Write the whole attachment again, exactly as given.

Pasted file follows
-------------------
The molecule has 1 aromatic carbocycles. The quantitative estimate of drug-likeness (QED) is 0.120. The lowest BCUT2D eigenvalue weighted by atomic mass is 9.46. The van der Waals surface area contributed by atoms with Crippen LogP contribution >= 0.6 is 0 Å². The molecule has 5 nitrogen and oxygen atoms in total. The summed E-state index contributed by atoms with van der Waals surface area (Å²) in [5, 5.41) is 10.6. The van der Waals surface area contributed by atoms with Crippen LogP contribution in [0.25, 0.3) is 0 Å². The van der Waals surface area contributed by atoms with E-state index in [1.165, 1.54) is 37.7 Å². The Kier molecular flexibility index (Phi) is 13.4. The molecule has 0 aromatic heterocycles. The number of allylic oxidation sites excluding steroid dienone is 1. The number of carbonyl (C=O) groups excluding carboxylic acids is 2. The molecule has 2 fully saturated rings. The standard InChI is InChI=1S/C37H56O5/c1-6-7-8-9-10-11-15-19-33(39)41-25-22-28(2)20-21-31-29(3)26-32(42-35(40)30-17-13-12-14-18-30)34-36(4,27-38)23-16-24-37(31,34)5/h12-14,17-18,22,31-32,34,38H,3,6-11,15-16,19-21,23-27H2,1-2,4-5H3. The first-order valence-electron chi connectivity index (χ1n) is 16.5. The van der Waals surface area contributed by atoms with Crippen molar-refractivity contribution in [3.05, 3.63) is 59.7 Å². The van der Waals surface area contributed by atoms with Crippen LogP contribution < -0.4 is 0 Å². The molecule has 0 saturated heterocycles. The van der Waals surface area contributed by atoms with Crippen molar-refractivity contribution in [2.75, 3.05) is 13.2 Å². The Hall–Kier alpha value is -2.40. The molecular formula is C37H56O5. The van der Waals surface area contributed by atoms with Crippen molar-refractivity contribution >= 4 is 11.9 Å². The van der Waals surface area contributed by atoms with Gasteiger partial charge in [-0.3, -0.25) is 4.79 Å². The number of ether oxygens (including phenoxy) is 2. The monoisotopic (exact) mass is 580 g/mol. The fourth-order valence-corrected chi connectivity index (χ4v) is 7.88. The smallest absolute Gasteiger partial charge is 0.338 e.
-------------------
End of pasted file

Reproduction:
The molecule has 1 aromatic carbocycles. The quantitative estimate of drug-likeness (QED) is 0.120. The lowest BCUT2D eigenvalue weighted by atomic mass is 9.46. The van der Waals surface area contributed by atoms with Crippen LogP contribution >= 0.6 is 0 Å². The molecule has 5 nitrogen and oxygen atoms in total. The summed E-state index contributed by atoms with van der Waals surface area (Å²) in [5, 5.41) is 10.6. The van der Waals surface area contributed by atoms with Crippen LogP contribution in [0.25, 0.3) is 0 Å². The van der Waals surface area contributed by atoms with E-state index in [1.165, 1.54) is 37.7 Å². The Kier molecular flexibility index (Phi) is 13.4. The molecule has 0 aromatic heterocycles. The number of allylic oxidation sites excluding steroid dienone is 1. The number of carbonyl (C=O) groups excluding carboxylic acids is 2. The molecule has 2 fully saturated rings. The standard InChI is InChI=1S/C37H56O5/c1-6-7-8-9-10-11-15-19-33(39)41-25-22-28(2)20-21-31-29(3)26-32(42-35(40)30-17-13-12-14-18-30)34-36(4,27-38)23-16-24-37(31,34)5/h12-14,17-18,22,31-32,34,38H,3,6-11,15-16,19-21,23-27H2,1-2,4-5H3. The first-order valence-electron chi connectivity index (χ1n) is 16.5. The van der Waals surface area contributed by atoms with Crippen molar-refractivity contribution in [3.05, 3.63) is 59.7 Å². The van der Waals surface area contributed by atoms with Crippen LogP contribution < -0.4 is 0 Å². The molecule has 0 saturated heterocycles. The van der Waals surface area contributed by atoms with Crippen molar-refractivity contribution in [2.75, 3.05) is 13.2 Å². The Hall–Kier alpha value is -2.40. The molecular formula is C37H56O5. The van der Waals surface area contributed by atoms with Crippen molar-refractivity contribution >= 4 is 11.9 Å². The van der Waals surface area contributed by atoms with Gasteiger partial charge in [-0.3, -0.25) is 4.79 Å². The number of ether oxygens (including phenoxy) is 2. The monoisotopic (exact) mass is 580 g/mol. The fourth-order valence-corrected chi connectivity index (χ4v) is 7.88. The smallest absolute Gasteiger partial charge is 0.338 e.